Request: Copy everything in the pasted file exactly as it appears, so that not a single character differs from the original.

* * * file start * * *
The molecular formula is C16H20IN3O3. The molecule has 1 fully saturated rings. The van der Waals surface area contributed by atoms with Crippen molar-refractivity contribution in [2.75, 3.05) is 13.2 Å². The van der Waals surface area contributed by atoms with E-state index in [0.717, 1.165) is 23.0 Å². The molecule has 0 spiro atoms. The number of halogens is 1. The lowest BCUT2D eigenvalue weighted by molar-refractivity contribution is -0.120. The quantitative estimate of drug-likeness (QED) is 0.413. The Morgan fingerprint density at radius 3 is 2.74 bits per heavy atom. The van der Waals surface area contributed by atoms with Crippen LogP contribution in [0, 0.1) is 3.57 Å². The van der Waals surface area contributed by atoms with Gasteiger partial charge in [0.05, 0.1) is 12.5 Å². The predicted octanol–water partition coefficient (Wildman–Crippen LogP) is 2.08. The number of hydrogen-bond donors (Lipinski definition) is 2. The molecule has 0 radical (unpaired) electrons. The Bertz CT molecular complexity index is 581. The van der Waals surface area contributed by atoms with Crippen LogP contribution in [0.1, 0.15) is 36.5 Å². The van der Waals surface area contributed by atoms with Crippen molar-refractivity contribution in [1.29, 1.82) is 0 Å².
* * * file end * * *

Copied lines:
The molecular formula is C16H20IN3O3. The molecule has 1 fully saturated rings. The van der Waals surface area contributed by atoms with Crippen molar-refractivity contribution in [2.75, 3.05) is 13.2 Å². The van der Waals surface area contributed by atoms with E-state index in [0.717, 1.165) is 23.0 Å². The molecule has 0 spiro atoms. The number of halogens is 1. The lowest BCUT2D eigenvalue weighted by molar-refractivity contribution is -0.120. The quantitative estimate of drug-likeness (QED) is 0.413. The Morgan fingerprint density at radius 3 is 2.74 bits per heavy atom. The van der Waals surface area contributed by atoms with Crippen LogP contribution in [0, 0.1) is 3.57 Å². The van der Waals surface area contributed by atoms with Gasteiger partial charge in [0.05, 0.1) is 12.5 Å². The predicted octanol–water partition coefficient (Wildman–Crippen LogP) is 2.08. The number of hydrogen-bond donors (Lipinski definition) is 2. The molecule has 0 radical (unpaired) electrons. The Bertz CT molecular complexity index is 581. The van der Waals surface area contributed by atoms with Crippen LogP contribution in [0.1, 0.15) is 36.5 Å². The van der Waals surface area contributed by atoms with Crippen molar-refractivity contribution in [1.29, 1.82) is 0 Å².